IoT hyperconnectivity and obsolescence, the main cyber-attack risks for the industrial sector

These are the conclusions reached by Barbara, which presents research on cybersecurity in this sector. Forty percent of industrial organizations have already experienced at least one security incident in the last year, with the industrial and energy sectors being the most vulnerable.


The first months of the year 2022 have been turbulent, especially in the industrial sector, as it has become one of the main focuses where cybercriminals have set their sights internationally. Proof of this is that 40% of industrial organizations have been victims of a cyber attack in the last year, as pointed out by Capgemini Research Institute.

In fact, the industrial and energy sectors continue to be the most vulnerable, followed by the health and retail sectors.

"It is evident the growth of vulnerabilities in recent times and this does not go unnoticed by cybercrime. We come from a few years in which companies are increasingly prone to connect industrial systems (OT) with corporate networks (IT) to facilitate management, which increases the attack surface and makes these OT systems are affected by exploitable vulnerabilities through corporate networks to which attackers can have easier access "

David Purón, CEO of Barbara.

The massive introduction of new IoT devices, which in many cases do not meet high security standards, into industrial networks in all types of environments and infrastructures such as energy, water treatment, mining, food production, transportation or oil and gas, causes enormous cybersecurity risks and presents a gateway for attackers. This is coupled with an increasingly rapid obsolescence of equipment and networks; not to mention increased connectivity due to teleworking implemented on a massive scale since the beginning of the pandemic.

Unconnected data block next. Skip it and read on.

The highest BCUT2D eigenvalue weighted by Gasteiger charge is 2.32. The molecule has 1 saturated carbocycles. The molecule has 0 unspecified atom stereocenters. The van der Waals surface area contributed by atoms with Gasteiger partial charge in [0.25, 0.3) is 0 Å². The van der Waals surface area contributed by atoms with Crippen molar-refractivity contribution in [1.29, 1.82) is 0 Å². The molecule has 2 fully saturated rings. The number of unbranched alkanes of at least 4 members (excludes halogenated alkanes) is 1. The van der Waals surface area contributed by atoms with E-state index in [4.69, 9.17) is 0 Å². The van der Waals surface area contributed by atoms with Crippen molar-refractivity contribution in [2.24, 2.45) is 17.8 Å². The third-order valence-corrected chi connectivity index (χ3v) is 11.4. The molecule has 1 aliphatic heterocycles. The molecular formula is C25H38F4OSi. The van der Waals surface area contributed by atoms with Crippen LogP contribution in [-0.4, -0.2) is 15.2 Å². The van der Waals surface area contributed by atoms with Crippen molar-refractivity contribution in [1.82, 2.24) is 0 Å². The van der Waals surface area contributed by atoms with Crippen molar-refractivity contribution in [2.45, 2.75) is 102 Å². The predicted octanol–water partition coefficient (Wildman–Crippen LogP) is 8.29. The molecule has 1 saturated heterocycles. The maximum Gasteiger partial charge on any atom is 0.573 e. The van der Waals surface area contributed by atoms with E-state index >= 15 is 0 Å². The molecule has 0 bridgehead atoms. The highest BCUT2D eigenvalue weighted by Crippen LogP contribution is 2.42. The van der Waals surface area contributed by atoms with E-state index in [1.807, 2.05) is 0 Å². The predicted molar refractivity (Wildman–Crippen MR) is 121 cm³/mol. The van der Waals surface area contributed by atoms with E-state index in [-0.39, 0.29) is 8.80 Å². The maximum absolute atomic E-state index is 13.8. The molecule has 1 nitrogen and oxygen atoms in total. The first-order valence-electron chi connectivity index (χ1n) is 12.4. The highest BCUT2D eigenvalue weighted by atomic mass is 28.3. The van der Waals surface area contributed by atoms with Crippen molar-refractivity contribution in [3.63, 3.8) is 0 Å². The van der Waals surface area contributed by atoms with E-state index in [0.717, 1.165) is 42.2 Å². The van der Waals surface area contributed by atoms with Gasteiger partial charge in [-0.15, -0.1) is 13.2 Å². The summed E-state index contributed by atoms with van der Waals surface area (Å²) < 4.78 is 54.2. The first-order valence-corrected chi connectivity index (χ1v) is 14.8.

In order to assess the situation of the sector in a complete picture of what is happening with regard to cybersecurity, its causes and possible solutions, Barbara has carried out research in this regard where it highlights that cyber-attacks have a devastating impact on companies, costing them millions of euros. As Cybersecurity Ventures points out, the damage caused by cybercrime is expected to reach $10.5 trillion per year by 2025 worldwide.

As ICS-CERT data show, in 2021 more than 1,000 fragile points were found. Data that contrasts with previous years, since without going too far back in time, in 2020, that figure was half. Not only that, but forecasts indicate that three out of four companies will suffer an attack that will affect their industrial production environment.

In addition, last year, 30% of cyber-attacks in 2021 were of the ransomware type, 56% of which had an impact on operations (Enisa). Many of them, in critical infrastructures, with the consequent paralysis of services for weeks; all of this entailing losses of between 200,000 and 800,000 dollars.

Industry, IT, government, healthcare, finance, transportation, education, and energy: most affected by ransomware

If we go into detail, the sectors most affected by attacks in 2021 were research and education with an average of 1,605 attacks per week per organization, an increase of 75% over 2020. A figure almost matched by the government and military sector, with 1,136 attacks per week (47% increase); closely followed by telecommunications, with 1,079 attacks per week per organization (51% increase).

On the other hand, sectors such as the electricity industry are already working to try to quell damages and, above all, to prevent them. In this regard, 68% of companies are expected to take out cyber liability insurance. Between June and August 2021 alone, electricity companies faced more than 1,780 DDoS attacks, 595% more than the previous year.

In this line of searching for solutions and working on a line of prevention, one technology seems to emerge as the key: Edge Computing.

"In this environment of the need to interconnect OT networks with IT for productivity improvement, we have seen how connection to the cloud exponentially increases the risk of cyber-attacks due to vulnerabilities within the reach of cybercriminals."

David Purón, CEO of Barbara.

It is with these ingredients that edge computing is positioning itself as a more secure option for performing some tasks such as AI-based process analytics or advanced automation. The closer digital information is processed, the smaller the attack surface.

In addition, another advantage of Edge Computing is the speed of managing and deploying upgrades as opposed to manual management by plant operators, which means significant savings in time and cost. Through Edge Computing nodes, we can remotely schedule upgrade routines, start them during off-peak hours, or even schedule them in batches to minimize any risk.

If you'd like to learn more about the state of industrial cybersecurity in 2022, download our latest Whitepaper.

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